The thing is, for learning Korean, nothing beats it.  I've taken to studying Korean more seriously where before it took a back seat to Go.  I enrolled in a class for awhile but it's expensive and even though it was helping I get a lot of reinforcement from well...everyone around me.  I plan on going back maybe next month but in the meantime I'm studying on my own. The thing is, I don't learn from traditional books as well, I learn on my feet.   I learn by listening to people speak and using context and logic to figure out what words mean what.  So far I'm pretty conversational and I can talk to the kids when I need to communicate with them so I know they understand me.  I wanna move to the next level, and so far K-pop is doing it.  Now this may seem odd or exaggerated, I mean after all you'd think you'd need a book right?  Well, like I said before, the book is good but it only gets me 20% of the way.  Like for instance, I learned how to speak German mainly from watching anime dubbed in German and then using the book to teach me some grammar.  The book just introduced vocab and grammar, the show reinforced and added to what I knew.

All in all it's great fun.  It's nice to be able to sing with the kids.  Korean kids have no compunctions about singing and do so at the drop of a hat.  Of course when I sing in Korean it melts their little minds because they're trained to think that non-Koreans don't speak Korean at all.  That's a cultural thing I believe I'll never really understand, but hey, I don't really have to.  By the way, if you're wondering how any child could sing puppy for 30 minutes (I'm not kidding you), then I dare you to watch this.  Don't do so for too long though; try to keep your sanity. Sure, they aren't technically saying puppy but it sounds like it.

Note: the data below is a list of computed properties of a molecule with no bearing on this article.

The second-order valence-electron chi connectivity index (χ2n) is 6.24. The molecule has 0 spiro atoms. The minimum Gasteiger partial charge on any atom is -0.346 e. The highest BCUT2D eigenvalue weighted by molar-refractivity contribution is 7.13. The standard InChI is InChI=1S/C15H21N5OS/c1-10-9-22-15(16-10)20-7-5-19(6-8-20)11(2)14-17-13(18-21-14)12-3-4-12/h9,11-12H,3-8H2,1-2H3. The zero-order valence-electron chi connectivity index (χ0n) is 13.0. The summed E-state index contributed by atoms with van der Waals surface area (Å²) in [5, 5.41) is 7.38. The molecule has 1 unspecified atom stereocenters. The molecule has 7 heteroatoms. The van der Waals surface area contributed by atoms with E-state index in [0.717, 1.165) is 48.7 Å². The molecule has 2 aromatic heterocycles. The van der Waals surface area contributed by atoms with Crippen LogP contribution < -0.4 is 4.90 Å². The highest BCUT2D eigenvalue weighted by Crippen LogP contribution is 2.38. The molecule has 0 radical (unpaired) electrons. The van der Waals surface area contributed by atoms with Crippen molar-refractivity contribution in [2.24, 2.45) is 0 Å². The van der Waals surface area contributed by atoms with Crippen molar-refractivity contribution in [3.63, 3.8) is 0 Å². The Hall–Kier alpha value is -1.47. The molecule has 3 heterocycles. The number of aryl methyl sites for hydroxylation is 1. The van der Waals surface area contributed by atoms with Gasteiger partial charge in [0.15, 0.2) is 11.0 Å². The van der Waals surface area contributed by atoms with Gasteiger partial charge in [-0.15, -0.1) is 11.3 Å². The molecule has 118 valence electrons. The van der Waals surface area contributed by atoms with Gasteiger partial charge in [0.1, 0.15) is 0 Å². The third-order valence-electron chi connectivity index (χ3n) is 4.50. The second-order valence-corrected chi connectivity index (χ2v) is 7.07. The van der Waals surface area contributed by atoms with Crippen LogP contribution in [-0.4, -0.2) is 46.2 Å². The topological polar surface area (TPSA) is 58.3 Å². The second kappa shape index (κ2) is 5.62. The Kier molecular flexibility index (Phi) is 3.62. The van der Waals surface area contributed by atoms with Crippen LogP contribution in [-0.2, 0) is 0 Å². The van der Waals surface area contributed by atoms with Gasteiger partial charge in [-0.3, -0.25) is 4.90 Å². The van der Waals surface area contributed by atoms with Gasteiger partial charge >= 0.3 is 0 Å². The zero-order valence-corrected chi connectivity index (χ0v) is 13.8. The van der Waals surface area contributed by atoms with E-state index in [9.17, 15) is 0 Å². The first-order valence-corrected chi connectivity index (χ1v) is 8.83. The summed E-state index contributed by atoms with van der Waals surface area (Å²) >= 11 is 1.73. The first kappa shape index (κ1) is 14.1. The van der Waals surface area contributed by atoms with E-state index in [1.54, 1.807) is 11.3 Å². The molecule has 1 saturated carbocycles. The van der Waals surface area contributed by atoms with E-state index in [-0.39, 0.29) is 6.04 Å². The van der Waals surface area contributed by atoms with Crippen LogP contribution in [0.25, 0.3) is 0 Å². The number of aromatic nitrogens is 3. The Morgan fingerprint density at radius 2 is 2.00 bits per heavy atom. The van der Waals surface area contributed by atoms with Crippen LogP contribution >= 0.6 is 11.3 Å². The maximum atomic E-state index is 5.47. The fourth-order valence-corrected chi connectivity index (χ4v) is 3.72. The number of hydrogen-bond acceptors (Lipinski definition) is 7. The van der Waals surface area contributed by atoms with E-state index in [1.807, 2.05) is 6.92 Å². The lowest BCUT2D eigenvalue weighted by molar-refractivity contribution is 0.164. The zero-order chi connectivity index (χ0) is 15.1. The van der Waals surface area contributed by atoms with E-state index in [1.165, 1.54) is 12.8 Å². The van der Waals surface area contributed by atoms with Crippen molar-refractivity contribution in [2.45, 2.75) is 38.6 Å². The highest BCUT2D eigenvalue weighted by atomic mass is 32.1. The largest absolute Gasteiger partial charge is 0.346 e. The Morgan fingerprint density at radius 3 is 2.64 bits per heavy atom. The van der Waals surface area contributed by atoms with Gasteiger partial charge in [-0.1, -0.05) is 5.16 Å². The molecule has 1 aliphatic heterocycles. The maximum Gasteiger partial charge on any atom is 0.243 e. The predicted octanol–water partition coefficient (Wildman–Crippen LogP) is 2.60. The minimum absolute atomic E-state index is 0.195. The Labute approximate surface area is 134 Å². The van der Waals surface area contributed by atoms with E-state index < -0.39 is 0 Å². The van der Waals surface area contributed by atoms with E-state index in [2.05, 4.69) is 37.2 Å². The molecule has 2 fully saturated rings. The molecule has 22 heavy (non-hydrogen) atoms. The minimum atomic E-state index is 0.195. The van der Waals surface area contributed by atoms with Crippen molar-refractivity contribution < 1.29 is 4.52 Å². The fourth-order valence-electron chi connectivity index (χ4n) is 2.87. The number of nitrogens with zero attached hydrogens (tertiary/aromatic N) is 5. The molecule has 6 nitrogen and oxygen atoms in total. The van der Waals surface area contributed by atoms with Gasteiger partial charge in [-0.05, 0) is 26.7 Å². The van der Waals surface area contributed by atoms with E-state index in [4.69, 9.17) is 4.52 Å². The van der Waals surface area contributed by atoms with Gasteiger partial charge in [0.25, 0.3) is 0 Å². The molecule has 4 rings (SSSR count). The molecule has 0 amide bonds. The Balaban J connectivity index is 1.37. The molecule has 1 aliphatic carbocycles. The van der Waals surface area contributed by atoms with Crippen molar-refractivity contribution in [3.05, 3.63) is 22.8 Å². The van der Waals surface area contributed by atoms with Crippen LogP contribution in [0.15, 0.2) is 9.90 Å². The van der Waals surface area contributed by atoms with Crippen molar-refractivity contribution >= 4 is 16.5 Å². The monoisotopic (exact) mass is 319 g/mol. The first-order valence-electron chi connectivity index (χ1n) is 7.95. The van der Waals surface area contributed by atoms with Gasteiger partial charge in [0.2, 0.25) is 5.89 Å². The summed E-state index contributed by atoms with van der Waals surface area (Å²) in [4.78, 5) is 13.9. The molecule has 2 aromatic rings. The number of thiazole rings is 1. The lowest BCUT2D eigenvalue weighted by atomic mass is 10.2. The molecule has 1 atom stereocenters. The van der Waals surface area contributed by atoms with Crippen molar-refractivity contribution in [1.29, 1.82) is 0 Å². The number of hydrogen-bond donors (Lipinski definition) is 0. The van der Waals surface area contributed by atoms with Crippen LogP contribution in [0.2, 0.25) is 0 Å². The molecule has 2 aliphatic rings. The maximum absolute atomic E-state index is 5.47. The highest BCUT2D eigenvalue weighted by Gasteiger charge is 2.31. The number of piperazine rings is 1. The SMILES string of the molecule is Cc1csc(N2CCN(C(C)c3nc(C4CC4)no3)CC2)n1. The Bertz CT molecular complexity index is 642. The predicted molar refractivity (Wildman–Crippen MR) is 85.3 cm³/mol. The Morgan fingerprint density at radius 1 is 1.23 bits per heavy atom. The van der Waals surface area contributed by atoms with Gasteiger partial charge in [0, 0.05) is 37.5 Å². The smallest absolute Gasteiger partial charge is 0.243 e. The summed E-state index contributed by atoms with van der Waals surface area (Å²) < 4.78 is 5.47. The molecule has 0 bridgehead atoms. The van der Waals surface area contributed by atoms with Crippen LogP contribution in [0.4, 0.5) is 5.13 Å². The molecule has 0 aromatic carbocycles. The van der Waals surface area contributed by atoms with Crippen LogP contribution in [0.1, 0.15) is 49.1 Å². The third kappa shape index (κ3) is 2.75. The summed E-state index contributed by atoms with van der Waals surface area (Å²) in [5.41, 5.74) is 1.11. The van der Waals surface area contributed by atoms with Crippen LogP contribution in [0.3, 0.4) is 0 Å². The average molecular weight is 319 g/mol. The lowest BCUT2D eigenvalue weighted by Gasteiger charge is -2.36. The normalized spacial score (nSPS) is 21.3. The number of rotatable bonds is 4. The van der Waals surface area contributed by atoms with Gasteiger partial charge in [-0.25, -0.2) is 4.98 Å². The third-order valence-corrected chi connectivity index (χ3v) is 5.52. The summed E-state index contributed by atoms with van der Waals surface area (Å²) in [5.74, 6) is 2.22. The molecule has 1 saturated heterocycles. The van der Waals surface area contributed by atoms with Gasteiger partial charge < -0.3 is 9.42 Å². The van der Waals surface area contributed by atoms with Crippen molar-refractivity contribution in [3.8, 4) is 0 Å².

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Saturday, May 8, 2010

Perfected Recipe #1 - Zuccini bread

My absolute favorite dessert since I was a kid, my first perfected dish.  It's a culinary masterpiece which is now a permanent member of my repertoire: Zuccini bread.  Sure it has a bit of a Korean finish since I had to use the Korean version of Zuccini.
Which looks like this.

It's called "En Hobak".  Hobak means pumpkin but I think the term is used for any type of squash.  It's got a much higher water content and is a bit sweeter than zuccini but I thought "Hey this is dessert".  I ran all across Korea and back to get the right spices, and after much effort, hard work, and slaving away in my mini kitchen I finally created this:
What makes it awesome is the struessel topping.  The bread itself is spongy and moist yet firm.  The walnuts give it a good texture and did I mention the crunchy cinnamon/sugar struessel topping?  I also got the right spice mixture which is a secret I'm taking to my grave.  The people at worked loved it and we're off to a good start.  Btw, I don't want to put stuff that's too easy on my list, like sautéed vegetables.  I want something that takes some effort and skill.  Anyways, I'll post again later once my schedule settles down.

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Sunday, May 2, 2010

The Return

So today, on May 1st, I took the subway to Migeum.  For the past month I've been taking a break from Go, and for the past two weeks, I havent touched anything that had to do with Go.  No books, no Go TV, no problems, no logging onto online Go servers, nothing.  I was nervous when I got on the elevator to go to the eighth floor.  After all, I was going to be rusty and the kids are merciless.  I walked in, and everyone was surprised to see me, many of the kids that had been there for awhile were happy to see me, and class resumed.  How did I do?

I owned them.